From streetwise to God wise

Turning a dead weed into a sparkling flower

Sonya Joubert

By Sonya Joubert as told to Nico Bougas — Originally published by ASSIST News Service

I didn’t have the greatest start to life. My father was an alcoholic who physically abused me. My daughter was raped and turned to drugs. I have tried to commit suicide but I was afraid to die. Everything seemed so hopeless and futile. That was the story of my life.

When I was a teenager, because of his drinking problem, my father who I adored, used to punish me harshly and sometimes unreasonably, using physical force because he could not control me. I deeply resented it.

Being a teenager during the fifties wasn’t easy. Rock and roll and drugs were the themes of the day. I was a lonely, only child. I was slightly overweight and my face was populated with pimples. I turned to drugs to give me acceptance with the crowd. That was all I wanted acceptance – but one guy didn’t believe that I could do drugs and still be a virgin, so he raped me.

Bitterness
Because I didn’t believe in myself, I didn’t believe anybody else would either. Who was going to believe a sixteen-year-old? So I told no one for two years; I just let it corrode my soul and enlarge the bitterness within.

My parents knew that I was involved with drugs. They realised I was going to the wrong places with the wrong people. They tried to stop me. But by that time it was too late, I wasn’t listening to anybody – I thought I knew it all.

A year later I met Mac, who was a good imitation of James Dean, a rebel without a cause and a with a chip on his shoulder. He wasn’t the kind you brought home to meet your mother!

He was the youngest of five children from a broken, alcoholic home on the wrong side of the tracks. He had been smoking cannabis since he was eleven. We were a complete contrast. I came from a comfortable, middle-class home background and I had been educated in private girls’ schools. But like Mac, I was totally disillusioned about life.

Married for wrong reasons
My parents tried to break up my relationship with Mac. But I manipulated the situation and threatened to fall pregnant or commit suicide, I got my own way. We got married for all the wrong reasons.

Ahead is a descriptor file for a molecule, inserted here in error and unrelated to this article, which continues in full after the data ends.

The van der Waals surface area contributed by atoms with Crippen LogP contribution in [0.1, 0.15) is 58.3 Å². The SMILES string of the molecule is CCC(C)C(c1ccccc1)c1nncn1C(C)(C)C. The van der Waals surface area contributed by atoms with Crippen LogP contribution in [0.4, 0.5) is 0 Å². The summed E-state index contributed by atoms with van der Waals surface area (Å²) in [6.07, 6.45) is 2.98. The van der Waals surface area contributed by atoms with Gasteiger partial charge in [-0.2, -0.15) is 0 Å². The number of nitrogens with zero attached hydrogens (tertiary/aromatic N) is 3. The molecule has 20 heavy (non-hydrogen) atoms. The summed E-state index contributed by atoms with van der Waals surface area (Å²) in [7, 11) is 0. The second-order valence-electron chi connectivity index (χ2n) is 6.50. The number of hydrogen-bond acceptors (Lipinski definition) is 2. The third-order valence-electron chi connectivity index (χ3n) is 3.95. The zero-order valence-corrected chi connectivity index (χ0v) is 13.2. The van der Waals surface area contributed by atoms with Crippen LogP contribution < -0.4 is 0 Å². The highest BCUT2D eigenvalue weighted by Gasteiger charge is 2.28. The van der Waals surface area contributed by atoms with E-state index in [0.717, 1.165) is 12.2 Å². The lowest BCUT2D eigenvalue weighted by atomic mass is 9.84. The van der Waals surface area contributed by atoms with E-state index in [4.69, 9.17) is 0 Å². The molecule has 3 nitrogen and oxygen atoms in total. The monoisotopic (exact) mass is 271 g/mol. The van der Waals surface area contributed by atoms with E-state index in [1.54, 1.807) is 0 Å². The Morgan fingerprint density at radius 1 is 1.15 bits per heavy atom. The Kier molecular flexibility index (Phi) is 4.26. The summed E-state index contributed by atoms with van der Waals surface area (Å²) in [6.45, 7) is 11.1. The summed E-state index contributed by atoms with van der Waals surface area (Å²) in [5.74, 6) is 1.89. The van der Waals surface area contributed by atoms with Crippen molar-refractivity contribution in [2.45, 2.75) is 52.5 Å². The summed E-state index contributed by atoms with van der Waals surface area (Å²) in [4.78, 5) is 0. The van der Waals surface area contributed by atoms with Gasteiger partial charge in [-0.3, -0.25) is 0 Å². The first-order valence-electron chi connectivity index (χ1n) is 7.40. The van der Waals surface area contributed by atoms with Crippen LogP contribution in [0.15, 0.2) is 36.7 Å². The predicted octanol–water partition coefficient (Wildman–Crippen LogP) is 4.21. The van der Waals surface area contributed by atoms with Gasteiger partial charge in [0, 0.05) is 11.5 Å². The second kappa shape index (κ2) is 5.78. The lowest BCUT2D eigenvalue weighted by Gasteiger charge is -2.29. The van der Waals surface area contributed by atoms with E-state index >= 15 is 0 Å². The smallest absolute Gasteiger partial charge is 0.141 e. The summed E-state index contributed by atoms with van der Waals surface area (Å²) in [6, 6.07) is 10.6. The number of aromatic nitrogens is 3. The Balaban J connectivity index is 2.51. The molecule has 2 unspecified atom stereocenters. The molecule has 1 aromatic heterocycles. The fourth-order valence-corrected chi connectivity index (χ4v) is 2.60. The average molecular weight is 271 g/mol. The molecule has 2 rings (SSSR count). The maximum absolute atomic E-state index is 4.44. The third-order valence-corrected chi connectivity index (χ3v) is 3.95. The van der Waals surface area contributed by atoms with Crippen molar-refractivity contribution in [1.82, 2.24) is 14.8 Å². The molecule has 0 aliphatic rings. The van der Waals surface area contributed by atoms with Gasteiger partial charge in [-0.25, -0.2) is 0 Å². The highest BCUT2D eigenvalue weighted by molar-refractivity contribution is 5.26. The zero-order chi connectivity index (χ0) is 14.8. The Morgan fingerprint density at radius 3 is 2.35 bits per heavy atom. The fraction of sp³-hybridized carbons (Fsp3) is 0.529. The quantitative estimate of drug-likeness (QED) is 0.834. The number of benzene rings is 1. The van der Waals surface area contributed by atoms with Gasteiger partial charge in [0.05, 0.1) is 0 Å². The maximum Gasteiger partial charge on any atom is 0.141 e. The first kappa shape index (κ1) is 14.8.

I just wanted to escape the “restrictions” of my home. I could not understand that my parents were trying to protect me. We started life together in a room with a bag of cannabis. Four years later we had a house full of furniture, in a suburb, a car and the inevitable debt.

Responsibility was something that neither of us could escape or accept. Respect for each other was gone and “love” dwindled into monotony.

When he started physically abusing me – I left. I walked out of the door with a suitcase and never went back. I was 21 and “free” at last to do exactly what I pleased. Two years later I was living with a pimp in Point Road, Durban. Prostitution and violence were the last things I wanted, but there I was. I hadn’t come very far or learnt very much since leaving Mac. I was still into drugs and drinking heavily.

Abused
I even went to live in Hillbrow, a part of Johannesburg that typified life that was unrestricted and unencumbered. But I found that this freedom wasn’t free. During the six months I was in Johannesburg, I had been physically abducted, raped twice, beaten up and abused. Unfortunately, this sort of thing comes with the territory. If you do drugs you have to mix with drug addicts, drop outs and delinquents.

My life was a mess. I tried to commit suicide, not because I wanted to die, but because I was too afraid to live. I knew what I had become, that I would never be accepted in society. I loathed my lifestyle, although I didn’t want to stop doing drugs – that is all I really enjoyed.

During this period in my life, I met a Christian man, although I didn’t know about his faith at the time. His name was Ray. We met when he had tried to turn his back on God due to circumstances that had gone wrong in his life. For three years he never went to church or read his Bible. Nevertheless, there was still something different about him, and he was the only person I ever respected or trusted.

While I was in Johannesburg getting into trouble, God was working in Ray’s life, bringing him back into relationship with Himself through His Word. When I came back to Durban he didn’t hang around the same places I did, but he always kept in touch with me and knew where I was.